The characters in this movie behave the way people – not characters in movies – behave, and because of this we truly experience things from their points of view. Many good films – particularly good Christmas films – excel at making us empathise with one character. (Generally, we see everything from the perspective of the little boy who just wants his spoilsport parents to believe that the odd old man he’s befriended really is Father Christmas. We can see he’s Father Christmas – why can’t they? We see nothing from the perspective of those loving, sane, parents who are concerned about the intentions of the probably predatory, and most definitely deranged, white-bearded weirdo hanging around their only child.) Some films, special ones like A Christmas Story, make us able to empathise with two characters at once – and not just within the same movie, but within in the same moment.

As Roger Ebert wrote in his original review of the film:

‘When [Ralphie’s father] wins a prize in a contest, and it turns out to be a table lamp in the shape of a female leg in a garter, he puts it in the window, because it is the most amazing lamp he has ever seen… I can understand that feeling. I can also understand the feeling of the mother… who is mortified beyond words.’

This is the key to A Christmas Story. When I watch it I’m Ralphie, looking up at his mother, hotly, painfully desperate to have that Red Ryder rifle – but I’m also his mother, looking down, disapproving, wanting Ralphie to get his gun but knowing that, if he does, the aforementioned ocular injury is almost inevitable. I’m The Old Man wanting to show my lamp – the Major Award I’ve always known I deserved – to the world from my window, and I’m his wife wanting to smash it to powder. I’m the kid who doesn’t believe that tongues really get stuck to frozen lampposts and I’m the kid triple-dog daring him to prove it.

Christmas is, at its best, about empathy. And Christmas movies, at their best, allow us to empathise. They connect us to characters, like us and utterly unlike us, across time and across oceans. Great Christmas movies make us feel more human, and make us want to be more humane. And A Christmas Story is a very great Christmas movie indeed.

15 comments:

litdreamer said...

One of the best, I'd say. Great review.

My shortlist for great Christmas movies (in alphabetical order): A Christmas Story, How the Grinch Stole Christmas, and It's a Wonderful Life. A Charlie Brown Christmas is a little preachy for me, and I haven't seen (gasp!) any of the Miracle on 34th Street movies.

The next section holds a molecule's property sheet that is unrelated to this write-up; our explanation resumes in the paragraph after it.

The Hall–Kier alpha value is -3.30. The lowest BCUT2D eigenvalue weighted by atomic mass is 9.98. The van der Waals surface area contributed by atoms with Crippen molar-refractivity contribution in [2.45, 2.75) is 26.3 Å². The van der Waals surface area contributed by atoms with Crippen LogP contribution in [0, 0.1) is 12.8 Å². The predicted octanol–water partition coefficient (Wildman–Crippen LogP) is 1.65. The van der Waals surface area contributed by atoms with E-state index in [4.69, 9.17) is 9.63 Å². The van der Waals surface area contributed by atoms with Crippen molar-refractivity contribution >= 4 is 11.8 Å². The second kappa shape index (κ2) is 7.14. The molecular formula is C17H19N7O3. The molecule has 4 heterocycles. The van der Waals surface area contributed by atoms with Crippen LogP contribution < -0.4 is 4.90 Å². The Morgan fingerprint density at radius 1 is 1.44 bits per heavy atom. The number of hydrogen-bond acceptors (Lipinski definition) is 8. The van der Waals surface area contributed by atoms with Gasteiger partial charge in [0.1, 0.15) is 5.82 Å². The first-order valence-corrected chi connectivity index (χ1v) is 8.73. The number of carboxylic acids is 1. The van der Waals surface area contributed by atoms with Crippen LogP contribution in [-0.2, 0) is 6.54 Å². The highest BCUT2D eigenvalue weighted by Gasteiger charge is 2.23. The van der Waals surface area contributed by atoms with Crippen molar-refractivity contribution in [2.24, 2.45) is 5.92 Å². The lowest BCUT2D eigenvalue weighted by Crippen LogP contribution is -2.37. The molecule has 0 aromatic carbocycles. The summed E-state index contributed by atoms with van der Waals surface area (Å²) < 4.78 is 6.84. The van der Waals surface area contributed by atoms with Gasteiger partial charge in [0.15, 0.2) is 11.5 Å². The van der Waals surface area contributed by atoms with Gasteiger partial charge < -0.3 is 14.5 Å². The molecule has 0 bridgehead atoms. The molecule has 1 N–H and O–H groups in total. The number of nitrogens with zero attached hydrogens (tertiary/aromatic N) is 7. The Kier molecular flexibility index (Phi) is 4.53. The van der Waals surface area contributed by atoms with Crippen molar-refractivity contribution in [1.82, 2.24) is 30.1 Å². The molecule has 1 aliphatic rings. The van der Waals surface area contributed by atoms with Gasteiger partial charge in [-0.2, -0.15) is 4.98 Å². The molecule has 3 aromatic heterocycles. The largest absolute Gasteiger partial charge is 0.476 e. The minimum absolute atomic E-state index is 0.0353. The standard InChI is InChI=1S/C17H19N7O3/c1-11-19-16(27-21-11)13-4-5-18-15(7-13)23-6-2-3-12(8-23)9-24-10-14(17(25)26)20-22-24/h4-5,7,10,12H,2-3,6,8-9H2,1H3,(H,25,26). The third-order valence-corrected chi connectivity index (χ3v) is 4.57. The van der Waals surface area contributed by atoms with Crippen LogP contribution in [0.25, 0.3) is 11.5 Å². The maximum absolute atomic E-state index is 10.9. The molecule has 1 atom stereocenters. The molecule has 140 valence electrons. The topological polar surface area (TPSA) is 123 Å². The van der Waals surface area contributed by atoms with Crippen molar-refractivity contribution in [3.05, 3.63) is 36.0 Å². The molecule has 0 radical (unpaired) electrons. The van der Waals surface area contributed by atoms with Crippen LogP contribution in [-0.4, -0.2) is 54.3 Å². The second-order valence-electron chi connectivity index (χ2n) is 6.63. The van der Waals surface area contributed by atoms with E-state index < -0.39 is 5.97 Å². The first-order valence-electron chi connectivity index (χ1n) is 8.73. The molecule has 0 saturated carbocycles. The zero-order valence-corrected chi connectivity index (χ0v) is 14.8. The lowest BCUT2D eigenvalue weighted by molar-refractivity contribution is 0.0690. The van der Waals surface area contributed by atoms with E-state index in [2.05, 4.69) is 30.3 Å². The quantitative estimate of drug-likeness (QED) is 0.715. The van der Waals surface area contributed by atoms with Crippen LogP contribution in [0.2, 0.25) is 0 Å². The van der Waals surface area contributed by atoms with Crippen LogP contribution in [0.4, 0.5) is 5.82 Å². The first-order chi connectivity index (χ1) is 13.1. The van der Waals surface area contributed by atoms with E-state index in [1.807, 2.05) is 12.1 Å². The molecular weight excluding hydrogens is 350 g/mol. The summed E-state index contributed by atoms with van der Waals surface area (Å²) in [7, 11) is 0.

rtm said...

I've never seen this one despite having lived in America most of my life. Though I'm not born and raised in the US, I'm accustomed to what most Americans (well the secular ones anyway) consider what Christmas to be about... santa, scrooge, presents, etc. and NOT the Nativity Story (which I think is what this season should be about). In any case, nice writeup. I shall give this one a watch.

Scott Jordan Harris said...

Thank you both for your kind comments.

@LitDreamer: That's a great shortlist: they'd make a lovely Christmas season on a TV channel. Both version Miracle of 34th Street are well worth you checking out. Would be interested to hear your thoughts on them!

@rtm I think to have persuaded an American to watch A Christmas Story for the first time would be an ever greater honour for me than to have pointed a Brit in its direction! I doubt you'll be disappointed with it.

litdreamer said...

I actually think there are three versions of A Miracle on 34th Street floating around, Scott. I shall try to see the first one, at least, which I've only seen snippets of.

Last year, I got to see It's a Wonderful Life on the big screen, on Christmas Day. Highly recommended for anyone who gets the chance: http://wp.me/pXUpa-13

Donald said...

I first saw this movie on a rare snowy the day in the week before Christmas. With the first shot, it took me straight back to my childhood, opening up a flood of memories.

I remember the feeling the same uncontainable excitement as Christmas grew ever closer, progressively losing the ability to sleep with each passing day. Lying in bed on Christmas eve, balefully awake in the dark, trying to think of ways to force myself into dreams so that Santa would have time to deliver the goods. Then, somehow, at around 3:00 AM, after what seemed like a grand total of 46 seconds of "sleep," waking up and thinking, "Did he come?" Then laying there for a torturous eternity thinking, "Is it time to get up yet? Would mom and dad get mad if we got up now? WHY, FOR THE LOVE OF GOD, IS EVERYONE STILL SLEEPING!"